Adults with chronic hand impairment after suffering a stroke improved their manual dexterity when they received 12 weeks of contralaterally controlled functional electrical stimulation (CCFES).
The benefits of CCFES were superior to equivalent doses of cyclic neuromuscular electrical stimulation (cNMES), although the researchers said the differences fell short of the minimum detectable change threshold and were not clinically relevant.
Lead researcher Jayme S. Knutson, PhD, of Case Western Reserve University in Cleveland, and colleagues published their results online in Stroke on Sept. 8.
With cNMES, the researchers noted that therapists set the cycle timing, repetitions and intensity of stimulation, so patients do not need to actively participate. Meanwhile, with CCFES, patients open their paretic hand and perform functional tasks. They control the stimulation to their paretic hand by opening and closing their strong hand.
For this study, the researchers enrolled 80 patients from March 2009 to October 2014 at an academic medical center in Cleveland and randomized them to receive 12 weeks of treatment with cNMES or CCFES. All of the patients had a stroke and had moderate to severe upper extremity hemiparesis.
Of the 80 participants, 72 completed the treatment. The other eight withdrew within the first three weeks of the treatment period. All eight participants were from the CCFES group.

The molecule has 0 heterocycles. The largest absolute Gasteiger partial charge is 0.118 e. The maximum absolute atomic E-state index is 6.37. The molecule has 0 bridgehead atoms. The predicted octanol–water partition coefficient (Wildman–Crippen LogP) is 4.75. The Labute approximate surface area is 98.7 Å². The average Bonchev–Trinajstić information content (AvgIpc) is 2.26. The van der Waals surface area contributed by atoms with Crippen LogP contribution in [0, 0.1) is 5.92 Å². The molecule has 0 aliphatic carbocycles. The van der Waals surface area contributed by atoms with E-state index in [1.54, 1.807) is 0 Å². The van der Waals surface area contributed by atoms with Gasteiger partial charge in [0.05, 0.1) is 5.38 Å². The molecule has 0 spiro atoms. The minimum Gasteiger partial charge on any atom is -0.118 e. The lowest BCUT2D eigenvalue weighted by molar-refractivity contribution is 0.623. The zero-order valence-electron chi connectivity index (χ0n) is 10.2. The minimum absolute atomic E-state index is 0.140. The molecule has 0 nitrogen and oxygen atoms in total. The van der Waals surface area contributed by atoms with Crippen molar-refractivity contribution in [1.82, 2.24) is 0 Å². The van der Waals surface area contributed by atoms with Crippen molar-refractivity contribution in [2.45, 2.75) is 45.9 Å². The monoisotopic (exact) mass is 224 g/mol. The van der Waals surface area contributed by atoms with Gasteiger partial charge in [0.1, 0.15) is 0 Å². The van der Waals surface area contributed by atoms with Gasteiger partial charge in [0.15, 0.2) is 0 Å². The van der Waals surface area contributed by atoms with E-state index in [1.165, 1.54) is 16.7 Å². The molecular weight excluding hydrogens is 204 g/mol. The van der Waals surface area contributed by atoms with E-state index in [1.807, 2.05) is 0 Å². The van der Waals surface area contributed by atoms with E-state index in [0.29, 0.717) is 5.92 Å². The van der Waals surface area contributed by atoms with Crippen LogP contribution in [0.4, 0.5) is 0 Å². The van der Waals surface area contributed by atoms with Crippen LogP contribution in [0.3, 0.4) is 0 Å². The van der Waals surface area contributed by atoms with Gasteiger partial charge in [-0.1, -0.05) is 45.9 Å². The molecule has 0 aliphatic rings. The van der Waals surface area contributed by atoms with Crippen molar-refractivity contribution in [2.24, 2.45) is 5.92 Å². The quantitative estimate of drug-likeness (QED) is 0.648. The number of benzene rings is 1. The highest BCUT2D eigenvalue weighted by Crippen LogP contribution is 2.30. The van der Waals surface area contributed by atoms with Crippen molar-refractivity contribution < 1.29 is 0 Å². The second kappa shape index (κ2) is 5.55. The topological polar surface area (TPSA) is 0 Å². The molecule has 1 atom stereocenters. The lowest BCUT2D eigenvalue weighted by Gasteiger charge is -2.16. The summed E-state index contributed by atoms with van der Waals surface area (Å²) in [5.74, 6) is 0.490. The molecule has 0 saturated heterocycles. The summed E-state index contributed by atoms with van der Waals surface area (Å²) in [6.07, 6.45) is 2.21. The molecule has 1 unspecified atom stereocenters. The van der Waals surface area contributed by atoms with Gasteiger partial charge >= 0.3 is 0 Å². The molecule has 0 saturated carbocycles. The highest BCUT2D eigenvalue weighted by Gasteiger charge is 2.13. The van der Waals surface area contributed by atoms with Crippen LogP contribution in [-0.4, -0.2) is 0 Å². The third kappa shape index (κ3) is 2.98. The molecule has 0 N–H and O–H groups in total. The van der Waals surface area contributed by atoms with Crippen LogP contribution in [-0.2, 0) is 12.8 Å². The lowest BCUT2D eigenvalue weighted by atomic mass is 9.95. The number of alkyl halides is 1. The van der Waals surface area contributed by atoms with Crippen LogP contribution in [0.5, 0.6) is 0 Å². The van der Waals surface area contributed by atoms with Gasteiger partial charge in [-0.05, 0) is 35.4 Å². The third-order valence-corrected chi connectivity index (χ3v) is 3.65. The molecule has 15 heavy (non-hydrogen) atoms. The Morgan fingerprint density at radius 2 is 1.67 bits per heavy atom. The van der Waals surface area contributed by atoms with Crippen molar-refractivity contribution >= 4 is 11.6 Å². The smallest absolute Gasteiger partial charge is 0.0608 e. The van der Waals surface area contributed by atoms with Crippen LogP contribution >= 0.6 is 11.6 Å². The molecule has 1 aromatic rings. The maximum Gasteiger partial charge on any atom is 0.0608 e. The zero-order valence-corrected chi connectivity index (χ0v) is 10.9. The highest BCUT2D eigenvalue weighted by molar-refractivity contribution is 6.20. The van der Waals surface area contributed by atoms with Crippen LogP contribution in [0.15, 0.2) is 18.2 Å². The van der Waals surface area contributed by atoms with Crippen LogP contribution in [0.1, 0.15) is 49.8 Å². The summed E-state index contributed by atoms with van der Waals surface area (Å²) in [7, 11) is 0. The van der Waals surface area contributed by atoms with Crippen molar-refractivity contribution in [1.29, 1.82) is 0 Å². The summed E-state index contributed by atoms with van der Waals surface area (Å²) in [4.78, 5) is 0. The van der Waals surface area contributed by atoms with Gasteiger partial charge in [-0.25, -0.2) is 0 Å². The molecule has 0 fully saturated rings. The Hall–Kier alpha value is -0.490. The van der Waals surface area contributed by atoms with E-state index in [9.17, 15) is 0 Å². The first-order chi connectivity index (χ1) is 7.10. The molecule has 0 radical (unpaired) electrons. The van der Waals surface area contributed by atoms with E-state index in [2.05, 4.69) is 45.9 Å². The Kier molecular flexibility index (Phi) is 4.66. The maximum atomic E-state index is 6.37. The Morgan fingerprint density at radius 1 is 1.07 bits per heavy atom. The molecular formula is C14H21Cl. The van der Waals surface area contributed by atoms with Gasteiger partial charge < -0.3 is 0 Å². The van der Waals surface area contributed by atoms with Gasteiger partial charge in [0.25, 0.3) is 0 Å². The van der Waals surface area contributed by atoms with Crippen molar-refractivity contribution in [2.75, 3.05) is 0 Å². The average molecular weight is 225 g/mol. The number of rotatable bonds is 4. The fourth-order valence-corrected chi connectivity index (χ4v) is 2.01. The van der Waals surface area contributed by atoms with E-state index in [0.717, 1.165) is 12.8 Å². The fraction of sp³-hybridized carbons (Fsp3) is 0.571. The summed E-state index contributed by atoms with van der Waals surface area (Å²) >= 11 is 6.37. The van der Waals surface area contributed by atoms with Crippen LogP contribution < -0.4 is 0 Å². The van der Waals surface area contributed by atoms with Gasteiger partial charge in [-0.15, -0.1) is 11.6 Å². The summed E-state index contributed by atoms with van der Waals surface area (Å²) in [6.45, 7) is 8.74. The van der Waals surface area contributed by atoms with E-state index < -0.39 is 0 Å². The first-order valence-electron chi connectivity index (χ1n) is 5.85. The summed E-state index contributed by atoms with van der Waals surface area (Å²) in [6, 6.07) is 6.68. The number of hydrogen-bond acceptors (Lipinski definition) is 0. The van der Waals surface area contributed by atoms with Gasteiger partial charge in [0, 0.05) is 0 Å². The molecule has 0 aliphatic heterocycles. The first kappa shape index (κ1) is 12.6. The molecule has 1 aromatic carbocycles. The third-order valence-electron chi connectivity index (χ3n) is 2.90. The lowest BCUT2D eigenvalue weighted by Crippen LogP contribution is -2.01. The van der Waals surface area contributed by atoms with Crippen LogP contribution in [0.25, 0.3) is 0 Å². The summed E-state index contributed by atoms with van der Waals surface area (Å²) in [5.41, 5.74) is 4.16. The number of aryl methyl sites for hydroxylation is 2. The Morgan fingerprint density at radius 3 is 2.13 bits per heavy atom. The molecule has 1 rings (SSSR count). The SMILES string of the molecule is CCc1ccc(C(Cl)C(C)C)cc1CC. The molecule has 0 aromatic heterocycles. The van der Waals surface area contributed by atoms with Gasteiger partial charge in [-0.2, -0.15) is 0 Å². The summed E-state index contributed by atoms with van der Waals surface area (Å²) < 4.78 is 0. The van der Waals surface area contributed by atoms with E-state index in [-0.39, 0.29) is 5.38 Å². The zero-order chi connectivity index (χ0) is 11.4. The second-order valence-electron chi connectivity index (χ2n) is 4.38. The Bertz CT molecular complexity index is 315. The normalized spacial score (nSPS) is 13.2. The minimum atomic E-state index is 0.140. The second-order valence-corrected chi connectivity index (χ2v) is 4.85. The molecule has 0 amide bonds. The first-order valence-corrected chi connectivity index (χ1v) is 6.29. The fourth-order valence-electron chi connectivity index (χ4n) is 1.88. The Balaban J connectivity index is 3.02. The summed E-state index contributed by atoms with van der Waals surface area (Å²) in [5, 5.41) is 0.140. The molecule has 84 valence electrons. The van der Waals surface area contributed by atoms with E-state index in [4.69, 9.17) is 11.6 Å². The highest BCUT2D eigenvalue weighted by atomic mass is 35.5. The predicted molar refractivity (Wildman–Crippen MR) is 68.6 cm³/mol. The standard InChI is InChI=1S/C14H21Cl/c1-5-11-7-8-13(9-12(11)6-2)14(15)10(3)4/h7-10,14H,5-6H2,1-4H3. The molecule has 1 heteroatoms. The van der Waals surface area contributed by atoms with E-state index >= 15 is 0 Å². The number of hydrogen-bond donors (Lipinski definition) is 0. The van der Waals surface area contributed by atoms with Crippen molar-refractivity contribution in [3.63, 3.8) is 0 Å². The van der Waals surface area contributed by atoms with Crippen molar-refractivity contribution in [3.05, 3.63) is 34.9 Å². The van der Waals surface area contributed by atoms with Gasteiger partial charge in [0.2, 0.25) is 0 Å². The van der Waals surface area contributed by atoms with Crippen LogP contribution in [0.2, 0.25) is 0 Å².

The treatments lasted 12 weeks and consisted of 20 sessions of therapist-guided functional task practice in the laboratory and 10 sessions per week of self-administered repetitive hand opening exercise at home.
Six months after the treatment, participants in the CCFES group had greater improvement on the Box and Block Test (BBT), a measure of manual dexterity in which participants pick up one block at a time, move it over a partition and release it in a target area within 60 seconds. The researchers mentioned that participants who had the largest improvements on the BBT had their strokes within two years and had moderate hand impairment at baseline.
There were no differences between the CCFES and cNMES groups on the upper extremity Fugl-Meyer and Arm Motor Abilities Test (AMAT). The Fugl-Meyer assesses functional ability, while the AMAT measures upper limb impairment.
“Future trials should include validated patient reported outcomes and outcomes that are sensitive to participation and quality of life,” the researchers wrote. “Also, the translatability of CCFES therapy to other research sites and to clinical practice still needs to be established. A future multisite study is needed to confirm the findings of this study and to demonstrate generalizability across different rehabilitation centers.”